better position, brought forward a number of heavy guns and showed the greater weight of metal. While the engagement was progressing, I received an order from Lieutenant-General Hill to withdraw my command, if it could be done without too great peril, and take position about 3 miles south of Lee and Gordon's Mills on the road leading from Chattanooga to La Fayette, and so as to cover the approach to that road from Glass' Mill and the ford above, leaving a regiment and section of artillery to observe those crossings. The movement was made in good order, Colonel Dilworth, with the First and Third (consolidated) Florida and a section of Cobb's battery, being left in observation.
Our casualties, which fell upon Slocomb, Cobb, and Helm, were 22 killed and wounded.
The loss of the enemy in killed alone, as shown by an examination of the ground after the 20th, was nearly equal to the sum of our casualties.
Although the enemy was in considerable strength at the fords above referred to, the result showed that it was a covering force to columns passing down the valley to unite with the center and left of his army. Soon after taking up the new position I was ordered to relieve Brigadier General Patton Anderson's division, which was facing the enemy opposite Lee and Gordon's Mills. The troops marched rapidly, yet it was late in the afternoon before this movement was completed. The division was hardly in position when I received an order form the general commanding the army to move to the right, cross the Chickamauga at a point farther down, and occupy a position to be indicated. The division crossed at Alexander's Bridge, and arriving between 10 and 11 o'clock at night at a field about a mile and a half in rear of the right of our line of battle, bivouacked there by order of Lieutenant-General Polk. Remaining some time at Lieutenant-General Polk's camp fire, I left there two hours before daylight the 20th, to place my command in position.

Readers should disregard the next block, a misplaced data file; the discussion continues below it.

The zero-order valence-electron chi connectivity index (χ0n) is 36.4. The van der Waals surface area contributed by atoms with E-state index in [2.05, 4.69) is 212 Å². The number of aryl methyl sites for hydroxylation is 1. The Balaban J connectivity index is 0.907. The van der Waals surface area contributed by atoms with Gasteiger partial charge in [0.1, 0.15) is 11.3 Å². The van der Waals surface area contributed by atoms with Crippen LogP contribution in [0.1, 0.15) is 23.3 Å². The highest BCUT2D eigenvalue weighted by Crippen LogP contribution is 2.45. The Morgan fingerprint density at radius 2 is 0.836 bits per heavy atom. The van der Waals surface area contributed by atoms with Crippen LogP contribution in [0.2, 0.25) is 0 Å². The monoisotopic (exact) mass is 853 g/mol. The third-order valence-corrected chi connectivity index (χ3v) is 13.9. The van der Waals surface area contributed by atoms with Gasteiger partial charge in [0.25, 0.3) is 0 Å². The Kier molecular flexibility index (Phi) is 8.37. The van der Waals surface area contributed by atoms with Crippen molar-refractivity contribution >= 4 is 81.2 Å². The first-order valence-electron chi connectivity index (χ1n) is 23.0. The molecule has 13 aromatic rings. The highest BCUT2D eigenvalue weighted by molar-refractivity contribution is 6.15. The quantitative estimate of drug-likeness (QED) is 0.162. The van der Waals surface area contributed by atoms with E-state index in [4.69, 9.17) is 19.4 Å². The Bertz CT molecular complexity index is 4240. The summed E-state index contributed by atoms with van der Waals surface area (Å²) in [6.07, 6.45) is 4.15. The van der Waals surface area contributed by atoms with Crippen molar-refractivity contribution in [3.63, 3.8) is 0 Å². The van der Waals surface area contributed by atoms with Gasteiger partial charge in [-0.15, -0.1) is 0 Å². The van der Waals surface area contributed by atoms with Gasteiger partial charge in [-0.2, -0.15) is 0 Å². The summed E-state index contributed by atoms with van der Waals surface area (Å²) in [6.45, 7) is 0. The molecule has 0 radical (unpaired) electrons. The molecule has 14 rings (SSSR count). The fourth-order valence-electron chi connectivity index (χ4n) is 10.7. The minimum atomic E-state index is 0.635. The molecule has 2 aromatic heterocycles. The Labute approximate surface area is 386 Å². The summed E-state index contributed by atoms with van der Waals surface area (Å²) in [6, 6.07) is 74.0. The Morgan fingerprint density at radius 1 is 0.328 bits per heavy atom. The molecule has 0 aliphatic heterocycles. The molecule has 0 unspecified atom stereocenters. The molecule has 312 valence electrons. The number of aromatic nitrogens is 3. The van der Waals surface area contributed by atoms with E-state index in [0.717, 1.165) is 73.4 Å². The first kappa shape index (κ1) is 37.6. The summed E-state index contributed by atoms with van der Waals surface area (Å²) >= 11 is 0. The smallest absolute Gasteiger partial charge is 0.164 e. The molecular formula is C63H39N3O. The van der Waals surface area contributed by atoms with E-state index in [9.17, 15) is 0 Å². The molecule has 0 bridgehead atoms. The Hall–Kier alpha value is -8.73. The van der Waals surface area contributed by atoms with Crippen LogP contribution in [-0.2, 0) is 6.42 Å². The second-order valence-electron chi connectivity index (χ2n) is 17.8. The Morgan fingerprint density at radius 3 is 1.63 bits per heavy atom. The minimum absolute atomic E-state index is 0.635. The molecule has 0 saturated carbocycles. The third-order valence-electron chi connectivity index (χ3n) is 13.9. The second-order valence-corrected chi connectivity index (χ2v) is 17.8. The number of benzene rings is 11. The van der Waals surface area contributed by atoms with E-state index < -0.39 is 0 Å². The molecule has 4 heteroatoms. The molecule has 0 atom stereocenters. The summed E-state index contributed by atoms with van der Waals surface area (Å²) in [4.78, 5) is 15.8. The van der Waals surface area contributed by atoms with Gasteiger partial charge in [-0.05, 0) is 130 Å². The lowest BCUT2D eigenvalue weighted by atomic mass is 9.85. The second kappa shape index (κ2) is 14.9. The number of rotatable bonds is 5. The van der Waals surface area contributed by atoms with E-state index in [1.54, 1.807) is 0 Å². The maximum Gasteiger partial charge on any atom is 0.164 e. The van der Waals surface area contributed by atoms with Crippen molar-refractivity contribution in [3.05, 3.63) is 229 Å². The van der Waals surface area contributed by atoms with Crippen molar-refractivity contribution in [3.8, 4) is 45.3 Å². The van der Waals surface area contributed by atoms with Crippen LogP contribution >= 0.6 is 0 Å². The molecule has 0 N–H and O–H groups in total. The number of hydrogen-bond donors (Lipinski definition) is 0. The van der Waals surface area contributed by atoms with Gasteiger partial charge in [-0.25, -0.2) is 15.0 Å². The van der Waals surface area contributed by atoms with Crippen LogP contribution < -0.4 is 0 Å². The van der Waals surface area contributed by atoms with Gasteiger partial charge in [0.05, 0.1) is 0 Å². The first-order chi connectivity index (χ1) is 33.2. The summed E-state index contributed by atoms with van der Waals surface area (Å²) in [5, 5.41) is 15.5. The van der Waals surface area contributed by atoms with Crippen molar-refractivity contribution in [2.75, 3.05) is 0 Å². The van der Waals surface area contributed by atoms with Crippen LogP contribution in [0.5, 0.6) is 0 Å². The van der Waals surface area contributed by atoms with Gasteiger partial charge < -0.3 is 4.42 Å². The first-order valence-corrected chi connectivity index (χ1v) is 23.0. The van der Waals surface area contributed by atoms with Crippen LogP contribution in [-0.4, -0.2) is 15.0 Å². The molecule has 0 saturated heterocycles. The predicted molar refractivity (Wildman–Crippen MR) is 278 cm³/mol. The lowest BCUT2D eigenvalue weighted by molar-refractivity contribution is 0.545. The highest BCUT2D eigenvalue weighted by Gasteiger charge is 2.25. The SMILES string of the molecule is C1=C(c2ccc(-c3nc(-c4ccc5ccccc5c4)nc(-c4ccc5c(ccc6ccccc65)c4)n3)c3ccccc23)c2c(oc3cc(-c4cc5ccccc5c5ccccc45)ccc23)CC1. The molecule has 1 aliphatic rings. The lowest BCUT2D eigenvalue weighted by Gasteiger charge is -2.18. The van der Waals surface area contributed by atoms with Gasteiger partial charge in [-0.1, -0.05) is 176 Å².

During the night, General Polk informed me that I was to prolong the line of battle upon the right of Major-General Cleburne. Conducted by Major [Calhoun Benham?], of his staff,a nd Lieutenant Reid, aide-de-camp to General Hill, my division reached Cleburne's right a little after daybreak. Upon the readjustment of his line, I formed on his right and became the extreme right of the general line of battle. Helm was on the left of my line, Stovall in the center, and Adams on the right, the last extending across a country road leading from Reed's Bridge and striking the Chattanooga road at a place called Glenn's farm. The country was wooded with small openings, and the ground unknown to me. Our skirmishers, a few hundred yards in advance, confronted those of the enemy. Our line was supposed to be parallel to the Chattanooga road.
Soon after sunrise I received a not from Lieutenant-General Polk directing me to advancer, and about the same time Major-General Cleburne, who happened to be with me, received one of the same tenor. Lieutenant-General Hill having arrived, the notes were placed in his hands. By his order the movement was delayed for the troops to get their rations, and on other accounts.
Dilworth, who had been relieved by a cavalry force late the preceding evening, and who had marched all night, now arrived and took his place in line. At 9.30 a.m., by order of Lieutenant-General Hill, I moved my division forward in search of the enemy. At